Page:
Advaita Vision

Advaita for the 21st Century

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The Sruti as a means to the knowledge of the Self

Swami Satprakashananda

Swami Satprakashananda (1888 - 1979) met Swami Vivekananda in 1901 and was involved in establishing the Ramakrishna Math and Mission at Dhaka, joining the order in 1924. He moved to the USA in 1937, establishing the Vedanta Society of St. Louis, remaining in charge until his death.



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Publisher:Advaita Ashrama
ISBN: 978-8175050655
Format : Hardback
Pages: 366
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Neither perception nor inference can determine the true nature of the self, which has a dual aspect—the changeful and the changeless, the empirical and the transcendental. The one is apparent, the other is real. It is the reflected empirical self identified with the body and the mind and characterized as the doer and experiencer that is perceived by the senses as an individual, but not the real transcendental self, the unchanging witness of the ever-changing body and the mind. Indeed, the sense-organs are not meant for Self-knowledge. They are created with outgoing tendencies; so a person perceives through them only external objects and not the Self within.43 'The eye does not go thither, nor speech, nor the mind."44 Being the knower per se, the inmost Self cannot be an object of knowledge. So the Sruti points to It as the immutable witness (sAkShI, draShTA) of the physical and the psychical events: 'You cannot see that which is the witness of vision; you cannot hear that which is the hearer of hearing; you cannot think that which is the thinker of thought; you cannot know that which is the knower of knowledge. This is your Self that is within all; everything else but that is perishable.'45

Such means of knowledge, as perception and the rest based on it, deal only with the knowables and not with the Self, the knower per se.46 The Knower is contrary to all that is known including the body and the mind. While the known are many, limited, changeful, and non-conscious, the knower is one, unlimited, changeless, and self-aware. So says sureShvara: 'The inmost Self, which is perpetual awareness, which is not dependent on any other proof [being self-evident], which is without attributes, such as sound, form, etc., as to whose existence there is no room for doubt, which is supreme blessedness, which is immeasurable, which is the innermost being, cannot be determined by such means of knowledge as perception and the rest engendered by despicable desire.'47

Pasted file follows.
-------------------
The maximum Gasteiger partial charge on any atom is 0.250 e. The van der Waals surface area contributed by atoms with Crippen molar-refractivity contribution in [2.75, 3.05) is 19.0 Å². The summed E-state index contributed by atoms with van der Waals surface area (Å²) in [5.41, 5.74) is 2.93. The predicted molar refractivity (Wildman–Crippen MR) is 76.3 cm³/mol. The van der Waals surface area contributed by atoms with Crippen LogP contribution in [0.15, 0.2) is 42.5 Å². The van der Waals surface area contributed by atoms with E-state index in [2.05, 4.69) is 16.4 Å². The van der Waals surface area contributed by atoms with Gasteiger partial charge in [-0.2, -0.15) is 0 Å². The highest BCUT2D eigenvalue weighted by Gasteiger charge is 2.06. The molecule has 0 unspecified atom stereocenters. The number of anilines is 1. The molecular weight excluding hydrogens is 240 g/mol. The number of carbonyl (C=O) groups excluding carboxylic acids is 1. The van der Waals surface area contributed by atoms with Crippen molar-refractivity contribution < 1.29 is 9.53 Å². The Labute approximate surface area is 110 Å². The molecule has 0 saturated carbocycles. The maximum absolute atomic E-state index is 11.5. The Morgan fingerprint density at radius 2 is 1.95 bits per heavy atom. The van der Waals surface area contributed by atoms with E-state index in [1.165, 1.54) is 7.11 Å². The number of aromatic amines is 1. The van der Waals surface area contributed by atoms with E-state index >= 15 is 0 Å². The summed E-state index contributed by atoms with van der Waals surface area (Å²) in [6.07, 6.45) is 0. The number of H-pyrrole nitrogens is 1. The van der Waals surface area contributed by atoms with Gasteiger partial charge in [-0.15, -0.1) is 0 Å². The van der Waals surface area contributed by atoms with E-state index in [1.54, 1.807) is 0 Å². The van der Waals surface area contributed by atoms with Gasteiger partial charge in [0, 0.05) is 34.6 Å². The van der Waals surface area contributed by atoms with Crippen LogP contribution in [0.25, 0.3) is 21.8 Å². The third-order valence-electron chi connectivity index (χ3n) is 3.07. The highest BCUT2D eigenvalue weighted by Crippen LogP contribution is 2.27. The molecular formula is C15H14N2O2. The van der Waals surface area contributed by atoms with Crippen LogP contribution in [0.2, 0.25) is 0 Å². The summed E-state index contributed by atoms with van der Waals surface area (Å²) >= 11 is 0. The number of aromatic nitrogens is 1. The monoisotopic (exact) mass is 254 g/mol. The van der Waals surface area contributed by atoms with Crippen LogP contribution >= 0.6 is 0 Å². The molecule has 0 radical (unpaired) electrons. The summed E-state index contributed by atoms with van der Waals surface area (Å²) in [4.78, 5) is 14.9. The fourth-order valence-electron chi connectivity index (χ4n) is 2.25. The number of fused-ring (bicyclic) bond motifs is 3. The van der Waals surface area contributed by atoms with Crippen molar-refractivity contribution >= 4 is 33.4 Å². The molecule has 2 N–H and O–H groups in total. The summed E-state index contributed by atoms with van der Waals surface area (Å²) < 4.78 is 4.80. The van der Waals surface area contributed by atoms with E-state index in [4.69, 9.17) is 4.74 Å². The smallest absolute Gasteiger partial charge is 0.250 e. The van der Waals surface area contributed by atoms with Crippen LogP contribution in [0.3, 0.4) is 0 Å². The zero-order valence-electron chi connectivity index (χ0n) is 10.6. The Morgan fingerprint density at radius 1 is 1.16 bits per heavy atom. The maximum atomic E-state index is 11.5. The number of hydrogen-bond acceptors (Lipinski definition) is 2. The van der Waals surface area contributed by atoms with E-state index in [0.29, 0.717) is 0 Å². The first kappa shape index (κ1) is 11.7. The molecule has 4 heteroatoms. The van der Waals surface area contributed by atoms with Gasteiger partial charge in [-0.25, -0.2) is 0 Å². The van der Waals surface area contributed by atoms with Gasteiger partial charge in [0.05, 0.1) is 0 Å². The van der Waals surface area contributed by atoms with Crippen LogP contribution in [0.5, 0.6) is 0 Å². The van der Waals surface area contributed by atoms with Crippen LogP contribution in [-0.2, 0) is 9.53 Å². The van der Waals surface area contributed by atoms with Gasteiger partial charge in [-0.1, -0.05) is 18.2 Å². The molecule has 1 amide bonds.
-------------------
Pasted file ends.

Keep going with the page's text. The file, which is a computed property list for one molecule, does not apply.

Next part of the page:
Man's inmost Self is self-manifest. Being of the nature of Pure Consciousness, it shines of itself, so to speak. Therefore, each and every individual is spontaneously aware of his own existence. No process of knowledge is involved in his self-awareness. It is immediate and direct presentation (sAkShAt aparokShAt). Self-awareness is the central fact from which all thoughts, all cognitions, and all actions of an individual proceed. Before he thinks, or sees, or acts he knows that he is. It is not inferential knowledge. The luminous self is prior to all mental operations. One does not deduce one's existence from them. It is self-evident, being of the nature of consciousness. The point is, 'I am, therefore I think', and not 'I think, therefore I am', as Descartes said. But the great French philosopher did not mean the dictum cogito, ergo sum as an inference, but as an axiomatic truth, which is perceived immediately prior to cogitation.48

None needs proof of his own existence. A man is sure of his existence before he is sure of anything else. He invariably accepts this as the established fact, and makes it the nucleus of all other facts. The self is self-revealing. It is authority by itself. Each and every form of existence presupposes the conscious self. The first thing real to an individual is his own self. On the basis of this he accepts, or denies, or doubts whatever he does. A man can disavow anything, even God, but not his self. In repudiating the self he has to acknowledge it as the repudiator. So says Sankara, 'Being the basis of all proof and disproof, the self is established prior to them. It is not possible to deny an entity of this nature. What is extraneous can be denied, but not the self. For, he who denies that is the self.'49